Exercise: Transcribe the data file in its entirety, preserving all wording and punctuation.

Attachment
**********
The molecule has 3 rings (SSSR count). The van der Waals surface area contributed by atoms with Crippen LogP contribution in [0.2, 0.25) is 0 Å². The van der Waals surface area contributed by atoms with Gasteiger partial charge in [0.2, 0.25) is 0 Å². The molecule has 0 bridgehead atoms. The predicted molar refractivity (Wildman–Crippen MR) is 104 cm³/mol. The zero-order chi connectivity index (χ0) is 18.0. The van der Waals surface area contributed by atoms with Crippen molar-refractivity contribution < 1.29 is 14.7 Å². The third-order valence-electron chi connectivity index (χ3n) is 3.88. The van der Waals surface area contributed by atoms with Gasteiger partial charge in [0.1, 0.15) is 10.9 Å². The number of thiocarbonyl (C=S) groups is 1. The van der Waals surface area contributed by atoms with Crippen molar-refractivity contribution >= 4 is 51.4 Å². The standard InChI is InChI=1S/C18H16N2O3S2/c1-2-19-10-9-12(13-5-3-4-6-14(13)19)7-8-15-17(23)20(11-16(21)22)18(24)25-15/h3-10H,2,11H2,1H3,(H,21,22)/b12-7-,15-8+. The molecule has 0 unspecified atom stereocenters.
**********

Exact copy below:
The molecule has 3 rings (SSSR count). The van der Waals surface area contributed by atoms with Crippen LogP contribution in [0.2, 0.25) is 0 Å². The van der Waals surface area contributed by atoms with Gasteiger partial charge in [0.2, 0.25) is 0 Å². The molecule has 0 bridgehead atoms. The predicted molar refractivity (Wildman–Crippen MR) is 104 cm³/mol. The zero-order chi connectivity index (χ0) is 18.0. The van der Waals surface area contributed by atoms with Crippen molar-refractivity contribution < 1.29 is 14.7 Å². The third-order valence-electron chi connectivity index (χ3n) is 3.88. The van der Waals surface area contributed by atoms with Gasteiger partial charge in [0.1, 0.15) is 10.9 Å². The number of thiocarbonyl (C=S) groups is 1. The van der Waals surface area contributed by atoms with Crippen molar-refractivity contribution >= 4 is 51.4 Å². The standard InChI is InChI=1S/C18H16N2O3S2/c1-2-19-10-9-12(13-5-3-4-6-14(13)19)7-8-15-17(23)20(11-16(21)22)18(24)25-15/h3-10H,2,11H2,1H3,(H,21,22)/b12-7-,15-8+. The molecule has 0 unspecified atom stereocenters.